And their OTs are also not good, not properly sterilised, so many patients get infection there. – Private obstetrician

…even I was a bit,.(hesitant) giving anaesthesia without Boyles machine and resuscitation equipment, although spinal, …then I used to carry my own resuscitation set. – Private anaesthetist

Discussion

This being the very first study to our best knowledge that reports on issues of contracting in specialists in the context of the renewed focus on EmOC in India, it is exploratory in nature. The exploratory nature of our study and its focus on rural areas need to be considered while interpreting the findings. Also it needs to be kept in mind that contracting in is an evolving and dynamic process. We discuss the findings in three sub sections below.

Contracting in for EmOC in rural contexts

Although existing resource constraints make pooling of capabilities and resources necessary, the strategic choice of contracting in specialists seems rational only in selected regions- for instance in regions characterised by shortages of public and concentration of private specialists, as in two of the districts in this study while it proves unfeasible in the other district. This indicates that no single measure could be applicable to all regions and that area specific issues are important influencing factors. There need to be locally relevant strategies to provide EmOC services. A district like Satara with relatively higher concentration and density of private specialists offers more opportunities for contracting in and broad bargaining zone that could be explored by engaging in dialogue with the private sector while another district like Nandurbar in the state has a dearth of specialists even in private sector rendering contracting in unfeasible. For instance of regional variations in strategies the Gujarat experiment of harnessing private sector capacity through the Chiranjeevi scheme which is by contracting out services is greatly divergent from the Tamil Nadu experience with strengthening human resources within the Indian system and by contracting in providers [18]. However the root cause- the shortages of specialists in public service and the long term sustainability of such arrangements needs to be considered. Our findings suggest that local circumstances will dictate balance between introduction or expansion of contracts with private sector and strengthening public provisions and that neither of these disregard the need to improve public systems. These findings corroborate conclusions from a multi country study by Mills [19] and additionally suggest that these hold for sub national levels too. A review of literature on contracting with the private sector for primary care in LMICs concludes that theories from new institutional economics and evidence about nature of existing contracts for primary care in the United Kingdom question the viability of a policy of competitive contracting in in the context of LMICs [20]. Also alternative arrangements like task shifting that involves delegation of tasks to lower level cadre have shown promising results in the developing world [21]. For instance the post operative outcomes of C sections performed by non physician providers in Malawi were comparable to those of doctors [22]. However the only available ,though early, evaluations of task shifting for EmOC-for both C section and anaesthesia in India are not encouraging and demand greater support [23,24]. The choice revolves around what is the most effective way to improve coverage, reach and quality of EmOC services and reduce its costs in the specific contexts. Also it is important to recognise that contracting in for EmOC is additionally complex than for other clinical and diagnostic services, which is gaining popularity in developing countries like India, as time to response is crucial in saving lives in the former.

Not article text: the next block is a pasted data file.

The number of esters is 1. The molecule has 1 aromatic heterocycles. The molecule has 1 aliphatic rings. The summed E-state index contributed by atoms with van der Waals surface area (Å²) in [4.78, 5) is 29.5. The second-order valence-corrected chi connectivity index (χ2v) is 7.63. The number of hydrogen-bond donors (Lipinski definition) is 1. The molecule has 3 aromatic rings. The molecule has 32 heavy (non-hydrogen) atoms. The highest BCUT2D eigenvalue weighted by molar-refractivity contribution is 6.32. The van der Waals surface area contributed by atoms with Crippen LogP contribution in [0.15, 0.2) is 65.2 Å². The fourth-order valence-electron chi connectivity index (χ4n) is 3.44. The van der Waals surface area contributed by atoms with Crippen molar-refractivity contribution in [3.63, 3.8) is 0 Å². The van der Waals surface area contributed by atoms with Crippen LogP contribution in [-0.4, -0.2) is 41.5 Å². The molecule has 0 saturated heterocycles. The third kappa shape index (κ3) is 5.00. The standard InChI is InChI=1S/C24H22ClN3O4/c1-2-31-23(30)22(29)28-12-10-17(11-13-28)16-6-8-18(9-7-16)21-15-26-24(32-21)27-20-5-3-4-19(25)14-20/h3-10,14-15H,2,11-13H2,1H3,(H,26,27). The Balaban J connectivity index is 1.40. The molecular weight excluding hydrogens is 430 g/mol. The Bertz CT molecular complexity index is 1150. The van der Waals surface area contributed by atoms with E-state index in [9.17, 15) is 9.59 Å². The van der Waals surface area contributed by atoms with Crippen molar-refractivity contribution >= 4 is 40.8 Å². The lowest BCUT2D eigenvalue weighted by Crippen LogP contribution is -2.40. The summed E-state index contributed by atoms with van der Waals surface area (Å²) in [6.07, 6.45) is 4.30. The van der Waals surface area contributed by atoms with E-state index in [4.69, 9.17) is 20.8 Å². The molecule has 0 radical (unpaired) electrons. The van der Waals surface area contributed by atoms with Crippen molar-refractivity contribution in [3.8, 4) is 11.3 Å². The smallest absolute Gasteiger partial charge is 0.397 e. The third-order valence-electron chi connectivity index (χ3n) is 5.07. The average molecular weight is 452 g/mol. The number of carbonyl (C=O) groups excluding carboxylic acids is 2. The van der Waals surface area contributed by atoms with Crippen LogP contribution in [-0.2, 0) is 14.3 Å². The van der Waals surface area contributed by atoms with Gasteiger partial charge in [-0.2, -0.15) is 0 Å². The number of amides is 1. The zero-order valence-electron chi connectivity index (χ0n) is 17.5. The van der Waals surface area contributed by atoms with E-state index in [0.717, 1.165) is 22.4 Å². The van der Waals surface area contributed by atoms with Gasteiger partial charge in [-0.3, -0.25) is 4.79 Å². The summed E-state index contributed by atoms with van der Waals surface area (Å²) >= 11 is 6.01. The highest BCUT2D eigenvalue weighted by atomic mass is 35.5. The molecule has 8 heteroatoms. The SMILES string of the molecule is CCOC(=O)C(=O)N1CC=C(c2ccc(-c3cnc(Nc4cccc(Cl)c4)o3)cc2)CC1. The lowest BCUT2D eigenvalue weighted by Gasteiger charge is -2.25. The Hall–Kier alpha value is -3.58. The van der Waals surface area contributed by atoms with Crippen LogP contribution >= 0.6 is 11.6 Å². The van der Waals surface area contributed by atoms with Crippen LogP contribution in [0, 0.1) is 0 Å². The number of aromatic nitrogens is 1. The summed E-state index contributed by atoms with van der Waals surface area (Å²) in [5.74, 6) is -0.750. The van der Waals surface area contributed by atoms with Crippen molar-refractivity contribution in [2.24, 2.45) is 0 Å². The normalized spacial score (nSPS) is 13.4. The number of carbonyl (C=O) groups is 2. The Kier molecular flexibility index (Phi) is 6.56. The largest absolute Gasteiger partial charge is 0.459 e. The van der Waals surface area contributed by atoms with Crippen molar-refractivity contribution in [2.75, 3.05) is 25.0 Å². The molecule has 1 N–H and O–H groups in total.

Public provisioning for contracting in